Note: Alaska Public Media receives funding from the Alaska Mental Health Trust.
Allison Biastock, chief communications officer for the Alaska Mental Health Trust Authority, is clomping over frozen mossy ground on a patch of land between the Seward Highway and the Alaska Railroad tracks in Moose Pass on the Kenai Peninsula.
Jusdi Warner, Executive Director of the Trust Land Office, and I follow behind her. Warner and Biastock said they expect this parcel to be one of their most competitive auctions.
“Beautiful, beautiful views,” Warner said. “A slanting slope, a good spot to put a cabin. There is electrical that runs to this parcel.”
It’s one of 36 pieces of land being auctioned off by the land office in Alaska this year. This land is part of a million acres given to the trust by the state after the Mental Health Enabling Act of 1956 transferred responsibility from the federal government to the state to provide mental health care.
“We manage those lands for the Alaska Mental Health Trust, to generate revenue for Alaskans who experience developmental disabilities and behavioral health conditions,” Warner said.
The trust makes money from the land in several ways, including selling mineral and timber resources.
“We have land down in southeast Alaska that we plan to harvest timber on and hopefully, once that old growth is harvested, the young growth will also be harvested and will provide a perpetual income source for the trust,” Warner said.
The aim of the land office is to manage the land resources to provide stable funding for beneficiary programs now and in perpetuity. The beneficiaries are anyone in Alaska with mental illness, developmental disabilities, alcoholism and other substance-related disorders, dementia, and traumatic brain injuries. It’s a unique model; no other state has a trust set up to fund mental health programs or serve beneficiaries.
Warner said the land office always evaluates the property for resources first. And then, only when it makes the most financial sense, they consider selling it for residential use. They’ve run land auctions for 26 years and in that time they’ve sold off less than 3% of those original million acres.
The land originally given to the trust all had to be surveyed, so it was usually near established communities. Some of those Trust lands are used by those communities for fishing, hunting, and access to other land, so, they may be opposed to the trust selling it.
Bob Lynn is an assembly member and vice mayor in Petersburg, Southeast Alaska. He said he supports the aim of the trust, but he’s worried about some of the lots up for auction this year in Petersburg borough.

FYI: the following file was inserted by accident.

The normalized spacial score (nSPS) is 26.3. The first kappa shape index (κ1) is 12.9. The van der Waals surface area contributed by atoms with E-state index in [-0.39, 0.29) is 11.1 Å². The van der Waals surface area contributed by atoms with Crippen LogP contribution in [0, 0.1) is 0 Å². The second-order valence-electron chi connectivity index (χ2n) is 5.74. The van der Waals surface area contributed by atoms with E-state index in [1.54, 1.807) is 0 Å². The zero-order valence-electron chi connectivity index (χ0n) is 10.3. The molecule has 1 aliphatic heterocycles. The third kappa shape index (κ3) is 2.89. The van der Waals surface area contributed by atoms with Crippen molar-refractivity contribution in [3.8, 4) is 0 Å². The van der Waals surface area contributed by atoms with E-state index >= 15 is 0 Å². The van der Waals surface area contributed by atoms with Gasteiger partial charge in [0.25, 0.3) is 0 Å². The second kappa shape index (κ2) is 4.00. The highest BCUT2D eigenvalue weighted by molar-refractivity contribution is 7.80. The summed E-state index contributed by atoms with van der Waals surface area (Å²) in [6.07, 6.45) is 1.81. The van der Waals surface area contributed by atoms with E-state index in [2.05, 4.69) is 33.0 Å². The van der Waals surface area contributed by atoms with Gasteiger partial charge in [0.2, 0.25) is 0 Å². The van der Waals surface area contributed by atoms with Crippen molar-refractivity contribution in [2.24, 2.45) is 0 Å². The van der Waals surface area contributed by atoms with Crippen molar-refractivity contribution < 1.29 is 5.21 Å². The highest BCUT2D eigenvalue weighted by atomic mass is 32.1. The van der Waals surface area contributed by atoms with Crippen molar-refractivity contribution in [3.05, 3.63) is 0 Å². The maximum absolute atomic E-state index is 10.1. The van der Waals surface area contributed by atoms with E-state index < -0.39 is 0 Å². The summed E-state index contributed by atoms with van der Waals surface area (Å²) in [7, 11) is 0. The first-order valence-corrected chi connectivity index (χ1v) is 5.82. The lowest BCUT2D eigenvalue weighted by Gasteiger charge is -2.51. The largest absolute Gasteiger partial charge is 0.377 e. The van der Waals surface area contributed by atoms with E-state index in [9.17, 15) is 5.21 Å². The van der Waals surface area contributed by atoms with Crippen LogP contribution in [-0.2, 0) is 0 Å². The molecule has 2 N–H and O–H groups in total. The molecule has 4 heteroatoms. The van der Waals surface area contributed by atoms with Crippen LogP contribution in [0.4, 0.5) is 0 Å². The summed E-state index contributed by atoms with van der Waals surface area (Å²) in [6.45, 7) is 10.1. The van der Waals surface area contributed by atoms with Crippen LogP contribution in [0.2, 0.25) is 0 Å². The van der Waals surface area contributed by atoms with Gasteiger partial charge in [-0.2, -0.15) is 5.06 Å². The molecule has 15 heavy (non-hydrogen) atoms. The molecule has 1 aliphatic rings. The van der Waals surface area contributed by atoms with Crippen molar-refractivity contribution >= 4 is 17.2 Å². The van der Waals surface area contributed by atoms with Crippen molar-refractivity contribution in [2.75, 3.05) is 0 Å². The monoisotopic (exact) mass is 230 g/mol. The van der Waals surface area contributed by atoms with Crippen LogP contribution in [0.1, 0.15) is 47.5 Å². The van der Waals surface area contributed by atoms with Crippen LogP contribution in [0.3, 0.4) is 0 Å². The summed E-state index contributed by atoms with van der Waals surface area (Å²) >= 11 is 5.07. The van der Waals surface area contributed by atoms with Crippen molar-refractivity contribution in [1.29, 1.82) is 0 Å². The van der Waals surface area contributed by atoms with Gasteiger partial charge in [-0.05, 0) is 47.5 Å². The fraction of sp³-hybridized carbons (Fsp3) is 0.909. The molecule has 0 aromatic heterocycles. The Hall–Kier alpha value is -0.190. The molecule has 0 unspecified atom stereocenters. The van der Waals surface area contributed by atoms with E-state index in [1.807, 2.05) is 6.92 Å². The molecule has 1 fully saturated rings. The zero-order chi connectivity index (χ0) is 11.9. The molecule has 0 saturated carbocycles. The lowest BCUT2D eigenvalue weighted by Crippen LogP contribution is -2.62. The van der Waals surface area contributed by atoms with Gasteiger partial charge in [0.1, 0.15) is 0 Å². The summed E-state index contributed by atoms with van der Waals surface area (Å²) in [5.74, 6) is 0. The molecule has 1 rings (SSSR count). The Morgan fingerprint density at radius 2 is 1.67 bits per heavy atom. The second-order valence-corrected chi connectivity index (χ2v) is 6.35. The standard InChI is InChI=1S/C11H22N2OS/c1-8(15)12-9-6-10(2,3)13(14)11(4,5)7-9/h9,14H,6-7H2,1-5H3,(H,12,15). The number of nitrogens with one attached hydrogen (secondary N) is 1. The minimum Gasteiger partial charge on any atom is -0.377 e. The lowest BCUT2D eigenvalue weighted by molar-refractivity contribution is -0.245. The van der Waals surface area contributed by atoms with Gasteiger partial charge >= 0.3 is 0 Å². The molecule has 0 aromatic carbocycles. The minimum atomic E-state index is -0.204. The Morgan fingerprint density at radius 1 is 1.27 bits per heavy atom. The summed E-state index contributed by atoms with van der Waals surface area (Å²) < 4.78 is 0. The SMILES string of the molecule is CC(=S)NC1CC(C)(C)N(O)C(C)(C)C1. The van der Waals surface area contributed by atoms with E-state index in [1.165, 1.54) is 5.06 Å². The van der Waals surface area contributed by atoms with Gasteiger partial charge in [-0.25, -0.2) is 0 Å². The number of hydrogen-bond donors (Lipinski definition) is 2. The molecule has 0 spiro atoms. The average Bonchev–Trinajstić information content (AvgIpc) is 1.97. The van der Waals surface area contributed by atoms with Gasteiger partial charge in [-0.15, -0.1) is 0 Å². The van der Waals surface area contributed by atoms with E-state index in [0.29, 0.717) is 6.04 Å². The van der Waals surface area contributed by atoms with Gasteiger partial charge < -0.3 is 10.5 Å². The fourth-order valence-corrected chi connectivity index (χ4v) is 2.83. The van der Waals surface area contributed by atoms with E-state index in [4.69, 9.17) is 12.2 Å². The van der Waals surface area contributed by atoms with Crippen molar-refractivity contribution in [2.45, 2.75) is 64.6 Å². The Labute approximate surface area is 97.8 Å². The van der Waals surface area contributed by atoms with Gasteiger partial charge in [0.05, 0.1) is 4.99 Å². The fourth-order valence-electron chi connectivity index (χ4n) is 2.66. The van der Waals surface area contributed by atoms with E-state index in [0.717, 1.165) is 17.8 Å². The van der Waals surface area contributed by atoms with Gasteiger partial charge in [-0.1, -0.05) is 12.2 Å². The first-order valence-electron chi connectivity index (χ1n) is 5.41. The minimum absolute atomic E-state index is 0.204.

“There are several of these lots that are not big enough to be able to put in a septic system and some of them are configured such that you still couldn’t do it or that you were going to drain your sewage onto your neighbor,” Lynn said.
Warner said they’ve worked with communities in the past who had concerns about parcels and sometimes they work with them so they can submit competitive bids. But ultimately, their responsibility is to the Trust beneficiaries now and into the future.
“We work toward aligning community interests with the trust interests, but at times those alignments don’t always see eye to eye,” Warner said. “And at that point, the Trust has to do what’s in its best interest and for the beneficiaries.”
The money from land sales doesn’t go straight to funds for beneficiaries. The aim is to create budget consistency and long-term financial sustainability. So, for each land sale, the proceeds go to the trust fund which is managed by the Permanent Fund.
“We have over $800 million now that sits in the Alaska Permanent Fund, that they manage for the trust, and we receive 4.25% off of that, and that is called spendable income for the trust,” Warner said. “That is how our budgets are funded for the agency.”
The 4.25% draw goes to pay salaries for trust employees and beneficiary programs. Last year the annual percentage draw created a budget of $35.5 million for the Trust and over $26 million of that went to grants for programs that serve beneficiaries.
“That can be anything from increasing addiction treatment bed capacity, down to a mini grant for beneficiaries through partner agencies… in support of improvement of their quality of life, through home modifications or technology improvements,” Warner said.